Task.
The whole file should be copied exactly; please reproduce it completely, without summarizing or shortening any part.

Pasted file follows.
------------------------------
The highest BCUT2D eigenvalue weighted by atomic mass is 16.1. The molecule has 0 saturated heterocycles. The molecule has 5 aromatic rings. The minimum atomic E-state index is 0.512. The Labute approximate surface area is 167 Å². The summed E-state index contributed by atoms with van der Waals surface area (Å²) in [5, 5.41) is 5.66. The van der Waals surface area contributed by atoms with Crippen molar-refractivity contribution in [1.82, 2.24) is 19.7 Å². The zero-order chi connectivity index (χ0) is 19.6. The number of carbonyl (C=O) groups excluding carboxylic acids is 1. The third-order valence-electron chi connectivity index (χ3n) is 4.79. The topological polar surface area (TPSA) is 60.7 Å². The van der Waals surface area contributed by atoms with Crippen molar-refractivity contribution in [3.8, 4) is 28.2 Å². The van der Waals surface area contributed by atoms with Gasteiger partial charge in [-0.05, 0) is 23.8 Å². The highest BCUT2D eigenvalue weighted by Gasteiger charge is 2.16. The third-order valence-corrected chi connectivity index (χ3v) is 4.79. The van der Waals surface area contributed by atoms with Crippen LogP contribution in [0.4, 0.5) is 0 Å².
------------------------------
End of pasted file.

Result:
The highest BCUT2D eigenvalue weighted by atomic mass is 16.1. The molecule has 0 saturated heterocycles. The molecule has 5 aromatic rings. The minimum atomic E-state index is 0.512. The Labute approximate surface area is 167 Å². The summed E-state index contributed by atoms with van der Waals surface area (Å²) in [5, 5.41) is 5.66. The van der Waals surface area contributed by atoms with Crippen molar-refractivity contribution in [1.82, 2.24) is 19.7 Å². The zero-order chi connectivity index (χ0) is 19.6. The number of carbonyl (C=O) groups excluding carboxylic acids is 1. The third-order valence-electron chi connectivity index (χ3n) is 4.79. The topological polar surface area (TPSA) is 60.7 Å². The van der Waals surface area contributed by atoms with Crippen molar-refractivity contribution in [3.8, 4) is 28.2 Å². The van der Waals surface area contributed by atoms with Gasteiger partial charge in [-0.05, 0) is 23.8 Å². The highest BCUT2D eigenvalue weighted by Gasteiger charge is 2.16. The third-order valence-corrected chi connectivity index (χ3v) is 4.79. The van der Waals surface area contributed by atoms with Crippen LogP contribution in [0.4, 0.5) is 0 Å².